If you don’t know what the Impossible Burger tastes like, you’re not alone.
This revolutionary plant-based burger — specifically designed to entice meat lovers — has been making waves at just a handful of exclusive, top-flight restaurants, including Bon Appétit’s own Public House, where our renowned chef-partner Traci Des Jardins and Executive Chef Jorge Lumbreras debuted it to great acclaim in March. (Traci is a consulting chef for Impossible Foods and is also serving the burger at her restaurant Jardinière; David Chang and Brad Farmerie were among the other noteworthy early adopters.)
With the burger’s recent launch at a corporate café in South San Francisco and its impending July rollout at another in San Jose, Bon Appétit officially became the first food service company in the country to offer this much-buzzed-about burger to its café guests.
Although its meaty taste, texture, and juiciness are what have made headlines, the burger has other qualities, too — ones that align with Bon Appétit’s companywide sustainability commitments. The Impossible Burger uses 95% less land, 74% less water, and creates 87% lower greenhouse gas emissions than its beef counterpart. It’s made from wheat protein, potato protein, coconut oil, and heme, the natural molecule that gives meat its color and flavor. (It contains gluten and soy.)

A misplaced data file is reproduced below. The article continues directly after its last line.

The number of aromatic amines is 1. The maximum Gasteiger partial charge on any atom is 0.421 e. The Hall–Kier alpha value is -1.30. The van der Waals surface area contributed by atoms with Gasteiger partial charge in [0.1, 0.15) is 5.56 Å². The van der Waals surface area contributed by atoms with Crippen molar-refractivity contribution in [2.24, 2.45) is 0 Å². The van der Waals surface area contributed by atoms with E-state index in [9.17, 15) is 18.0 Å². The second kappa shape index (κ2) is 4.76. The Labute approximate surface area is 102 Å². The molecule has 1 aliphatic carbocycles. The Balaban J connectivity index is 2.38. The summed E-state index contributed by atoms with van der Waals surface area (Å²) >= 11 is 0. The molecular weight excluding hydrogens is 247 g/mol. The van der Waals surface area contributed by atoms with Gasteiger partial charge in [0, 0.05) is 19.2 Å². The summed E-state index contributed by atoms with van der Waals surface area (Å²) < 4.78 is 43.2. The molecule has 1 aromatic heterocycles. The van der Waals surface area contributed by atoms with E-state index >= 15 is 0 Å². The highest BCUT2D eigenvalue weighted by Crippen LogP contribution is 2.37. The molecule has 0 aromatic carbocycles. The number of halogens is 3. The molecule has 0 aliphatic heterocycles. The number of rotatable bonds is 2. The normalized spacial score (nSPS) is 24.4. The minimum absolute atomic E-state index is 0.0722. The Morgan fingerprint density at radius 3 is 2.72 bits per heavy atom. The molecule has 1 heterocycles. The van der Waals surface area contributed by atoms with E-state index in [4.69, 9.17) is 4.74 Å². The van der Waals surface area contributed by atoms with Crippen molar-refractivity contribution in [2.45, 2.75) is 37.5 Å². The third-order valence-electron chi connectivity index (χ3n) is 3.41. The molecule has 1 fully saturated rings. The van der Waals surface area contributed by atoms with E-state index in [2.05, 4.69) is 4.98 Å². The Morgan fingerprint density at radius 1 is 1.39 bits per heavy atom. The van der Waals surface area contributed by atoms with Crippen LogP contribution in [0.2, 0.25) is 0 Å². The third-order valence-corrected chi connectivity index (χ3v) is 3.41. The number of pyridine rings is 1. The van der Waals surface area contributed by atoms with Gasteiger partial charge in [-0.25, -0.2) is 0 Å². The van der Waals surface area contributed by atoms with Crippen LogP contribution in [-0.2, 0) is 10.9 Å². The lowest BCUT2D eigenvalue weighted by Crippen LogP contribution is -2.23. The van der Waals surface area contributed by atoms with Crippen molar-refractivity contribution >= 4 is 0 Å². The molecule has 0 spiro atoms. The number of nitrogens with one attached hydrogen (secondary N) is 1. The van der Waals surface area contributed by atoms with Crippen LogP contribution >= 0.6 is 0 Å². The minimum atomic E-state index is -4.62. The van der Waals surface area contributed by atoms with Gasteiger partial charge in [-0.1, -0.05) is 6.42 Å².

At Public House, which adjoins AT&T Park in San Francisco, the Impossible Burger has been outselling the standard hamburger during lunch (except on game days), according to Jorge. It was also an instant hit at Bon Appétit’s first corporate café to carry it. On its first day, the burger was menued at the B42 Café in South San Francisco, which normally sells only around 24 burger specials daily. They sold 24 Impossible Burgers as soon as they opened the doors. “Customers were so excited; they couldn’t believe they were seeing it in their café,” said Executive Chef Jenem Martin.
The following day, B42 Executive Chef Todd Terwey and Sous Chef Stephen Marquez prepared 60 Impossible Burgers, anticipating even stronger demand once the word spread. They sold out by the end of service — a once-impossible feat for a plant-based burger!